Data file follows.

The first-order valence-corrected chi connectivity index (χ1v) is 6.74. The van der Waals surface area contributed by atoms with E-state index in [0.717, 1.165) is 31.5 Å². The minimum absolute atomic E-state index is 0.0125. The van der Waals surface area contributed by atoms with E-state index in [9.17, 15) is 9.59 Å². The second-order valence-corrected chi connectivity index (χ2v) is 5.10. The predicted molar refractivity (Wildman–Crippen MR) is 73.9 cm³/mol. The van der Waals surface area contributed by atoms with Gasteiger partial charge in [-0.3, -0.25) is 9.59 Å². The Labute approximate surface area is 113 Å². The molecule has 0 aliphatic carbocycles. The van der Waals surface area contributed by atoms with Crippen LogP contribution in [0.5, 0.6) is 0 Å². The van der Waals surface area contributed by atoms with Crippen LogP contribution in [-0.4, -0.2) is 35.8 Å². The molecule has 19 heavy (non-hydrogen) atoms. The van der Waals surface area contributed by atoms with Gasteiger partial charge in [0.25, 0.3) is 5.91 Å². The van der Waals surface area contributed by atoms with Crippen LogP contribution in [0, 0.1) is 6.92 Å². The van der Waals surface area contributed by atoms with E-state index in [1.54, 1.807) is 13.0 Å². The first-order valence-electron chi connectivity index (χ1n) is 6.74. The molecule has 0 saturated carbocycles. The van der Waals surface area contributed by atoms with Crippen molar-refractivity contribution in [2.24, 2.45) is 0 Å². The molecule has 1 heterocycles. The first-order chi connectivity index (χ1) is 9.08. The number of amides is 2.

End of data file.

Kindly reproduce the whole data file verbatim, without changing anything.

The first-order valence-corrected chi connectivity index (χ1v) is 6.74. The van der Waals surface area contributed by atoms with E-state index in [0.717, 1.165) is 31.5 Å². The minimum absolute atomic E-state index is 0.0125. The van der Waals surface area contributed by atoms with E-state index in [9.17, 15) is 9.59 Å². The second-order valence-corrected chi connectivity index (χ2v) is 5.10. The predicted molar refractivity (Wildman–Crippen MR) is 73.9 cm³/mol. The van der Waals surface area contributed by atoms with Gasteiger partial charge in [-0.3, -0.25) is 9.59 Å². The Labute approximate surface area is 113 Å². The molecule has 0 aliphatic carbocycles. The van der Waals surface area contributed by atoms with Crippen LogP contribution in [0.5, 0.6) is 0 Å². The van der Waals surface area contributed by atoms with Crippen LogP contribution in [-0.4, -0.2) is 35.8 Å². The molecule has 19 heavy (non-hydrogen) atoms. The van der Waals surface area contributed by atoms with Gasteiger partial charge in [0.25, 0.3) is 5.91 Å². The van der Waals surface area contributed by atoms with Crippen LogP contribution in [0, 0.1) is 6.92 Å². The van der Waals surface area contributed by atoms with E-state index in [1.54, 1.807) is 13.0 Å². The first-order valence-electron chi connectivity index (χ1n) is 6.74. The molecule has 0 saturated carbocycles. The van der Waals surface area contributed by atoms with Crippen molar-refractivity contribution in [2.24, 2.45) is 0 Å². The molecule has 1 heterocycles. The first-order chi connectivity index (χ1) is 9.08. The number of amides is 2.